Authors: Olivia Goldsmith
A Division of Diversion Publishing Corp.
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Copyright © 1998 by Olivia Goldsmith
All rights reserved, including the right to reproduce this book or portions thereof in any form whatsoever.
This is a work of fiction. Names, characters, places and incidents either are the product of the author’s imagination or are used fictitiously. Any resemblance to actual persons, living or dead, events or locales is entirely coincidental.
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First Diversion Books edition October 2014
To LPG, my oldest friend in both senses of the word, with sisterly love and eternal gratitude
Sylvie stood for a moment in the cool, dark hallway. It was the only dim place in the house and, though Sylvie loved the light—in fact, had fallen in love with the house for its light—she always found the comparative darkness of the hall a welcome contrast. She told herself that she really had too much to do to stand still here, one hand on the simple carved mahogany of the banister. She put her thumb on the comforting place where the curve of the wood had been worn flat by years of other thumbs. You don’t have time to linger here, she told herself sternly. But despite her admonishment, just for a moment, she would enjoy this quiet. She listened to the tiny creaks the old house made and the comforting tick of the wall clock, then forced herself to pick up the cup of tea she’d left on the sideboard. The jasmine smell filled her head.
Sylvie began to walk down the hall but, as always, glanced first into the dining room, then the living room opposite before moving down the hall toward the music room. Oh, she loved her house. It wasn’t large by Shaker Heights standards—just a center-hall colonial with only three bedrooms. But visitors, once in it, were always surprised by the grand dimensions and dignity of the house. Each of the downstairs four rooms was exactly the same size: all of them were large, light, airy rooms with ten-foot ceilings and long, high windows. Bob, at one time, had suggested they sell the house and buy a bigger one, but Sylvie had been aghast and had steadfastly refused. She didn’t need a guest room—guests stayed next door at her mother’s or camped out on the music room sofa. She didn’t need a family room:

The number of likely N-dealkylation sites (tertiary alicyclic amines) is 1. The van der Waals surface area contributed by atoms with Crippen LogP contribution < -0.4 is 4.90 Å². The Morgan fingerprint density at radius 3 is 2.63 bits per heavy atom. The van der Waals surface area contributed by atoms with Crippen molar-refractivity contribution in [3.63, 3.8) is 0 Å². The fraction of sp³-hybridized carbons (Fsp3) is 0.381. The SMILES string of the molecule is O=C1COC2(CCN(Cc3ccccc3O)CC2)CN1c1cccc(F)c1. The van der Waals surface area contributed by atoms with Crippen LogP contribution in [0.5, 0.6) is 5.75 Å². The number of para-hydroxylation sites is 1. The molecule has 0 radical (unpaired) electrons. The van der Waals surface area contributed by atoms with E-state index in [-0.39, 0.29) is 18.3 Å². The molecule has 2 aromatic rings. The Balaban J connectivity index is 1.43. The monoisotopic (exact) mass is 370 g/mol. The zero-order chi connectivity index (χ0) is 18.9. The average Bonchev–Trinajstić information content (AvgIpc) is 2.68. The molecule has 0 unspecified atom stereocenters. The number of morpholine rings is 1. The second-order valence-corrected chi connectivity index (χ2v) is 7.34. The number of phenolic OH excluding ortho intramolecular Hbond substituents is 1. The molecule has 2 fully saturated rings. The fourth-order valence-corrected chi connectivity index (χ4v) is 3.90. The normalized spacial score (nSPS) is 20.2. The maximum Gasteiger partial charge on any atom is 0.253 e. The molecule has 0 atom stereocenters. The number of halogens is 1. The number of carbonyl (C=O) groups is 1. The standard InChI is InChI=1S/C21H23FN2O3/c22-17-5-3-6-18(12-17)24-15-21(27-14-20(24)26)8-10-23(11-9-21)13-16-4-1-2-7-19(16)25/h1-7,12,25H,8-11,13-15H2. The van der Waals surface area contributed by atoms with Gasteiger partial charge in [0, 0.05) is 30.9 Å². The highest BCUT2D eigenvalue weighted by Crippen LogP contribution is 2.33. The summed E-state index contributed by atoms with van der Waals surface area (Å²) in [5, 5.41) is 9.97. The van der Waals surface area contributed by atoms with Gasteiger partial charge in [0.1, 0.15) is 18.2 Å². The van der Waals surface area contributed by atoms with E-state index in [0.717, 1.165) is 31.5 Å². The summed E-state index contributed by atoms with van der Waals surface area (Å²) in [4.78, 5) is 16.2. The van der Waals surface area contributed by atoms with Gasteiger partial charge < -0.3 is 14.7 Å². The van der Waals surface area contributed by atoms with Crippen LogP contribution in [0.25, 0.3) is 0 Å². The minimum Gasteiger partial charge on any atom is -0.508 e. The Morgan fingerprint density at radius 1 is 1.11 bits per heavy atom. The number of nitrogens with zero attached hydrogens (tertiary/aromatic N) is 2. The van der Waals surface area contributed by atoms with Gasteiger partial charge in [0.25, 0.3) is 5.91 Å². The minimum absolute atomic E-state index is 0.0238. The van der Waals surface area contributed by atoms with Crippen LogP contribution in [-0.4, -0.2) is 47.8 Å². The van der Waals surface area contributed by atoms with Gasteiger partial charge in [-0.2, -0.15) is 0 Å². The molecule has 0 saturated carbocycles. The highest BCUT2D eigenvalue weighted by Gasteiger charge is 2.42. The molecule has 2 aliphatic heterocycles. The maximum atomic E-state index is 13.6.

the rooms downstairs were for the family.
Sylvie knew how lucky she was, and she didn’t take her good fortune for granted. Bob sometimes laughed at her for her little habit of checking each room. “Do you think they’re going away?” he’d ask. Or “Are you looking for something?” he’d inquire. “Not
,” she’d tell him. She was looking
her home, a place she had created slowly, over time, with Bob and the children. And she never wanted to be complacent about it.
Now Sylvie knew more surely than ever that she’d been right to not even consider selling the house. Perhaps in the old days they’d been the smallest bit cramped, but what would they do now with a larger place? Without the twins at home, the two bedrooms upstairs did stand empty, yet the rest of the house seemed to enfold and protect her. It was not a house too big for a couple, and perhaps someday when Sylvie was used to the idea that the children were gone she could turn one of their rooms upstairs into a proper guest room. Maybe she’d make a den for Bob out of the other. Then he wouldn’t have to leave his paperwork all over the desk in the corner of the dining room, though lately he hadn’t used it much, or at least kept it much neater than usual.
Sylvie moved down the hall to the music room, carrying her cup of tea before her as if the luminous white china could light her way like a lamp. She had only a few minutes before her first lesson and turned into the music room to see the usual organized clutter of sheet music,
Schirmer’s Piano for New Students
A Hundred Simple Piano Tunes
. Her gray sweater lay across the bench of the Steinway, but nothing—ever—sat on its beautiful ebony lacquered top. Sylvie felt a little shiver of pleasure as she walked into the room. There was a touch of fall in the air and she closed one of the long windows. It was too early for a fire but, with the approach of autumn, she knew that soon the time she liked best in this room, the time when she gave lessons and played while apple wood burned in the grate behind her, was just ahead. Though she certainly missed the twins, this season was always a good time for her; September, when the children had begun school and she’d gone back to her full routine of piano lessons. It felt as if the year were beginning. Students returned from their summer holidays. Sylvie remembered that Jewish people actually celebrated their New Year about now. It made sense to her.
No reason to be sad, she told herself. No empty nest syndrome here, just because the children were no longer at Shaker Heights Elementary or Grover Cleveland High. Her daughter, Irene—Reenie to the family—would settle in at Bennington, and her twin brother, Kenny, already seemed perfectly happy at Northwestern. So, Sylvie told herself, she should settle in and be happy too. She was about to celebrate her fortieth birthday and was planning a treat. Bob had asked what she wanted and she’d finally decided. After all, she wanted romance. She had everything else.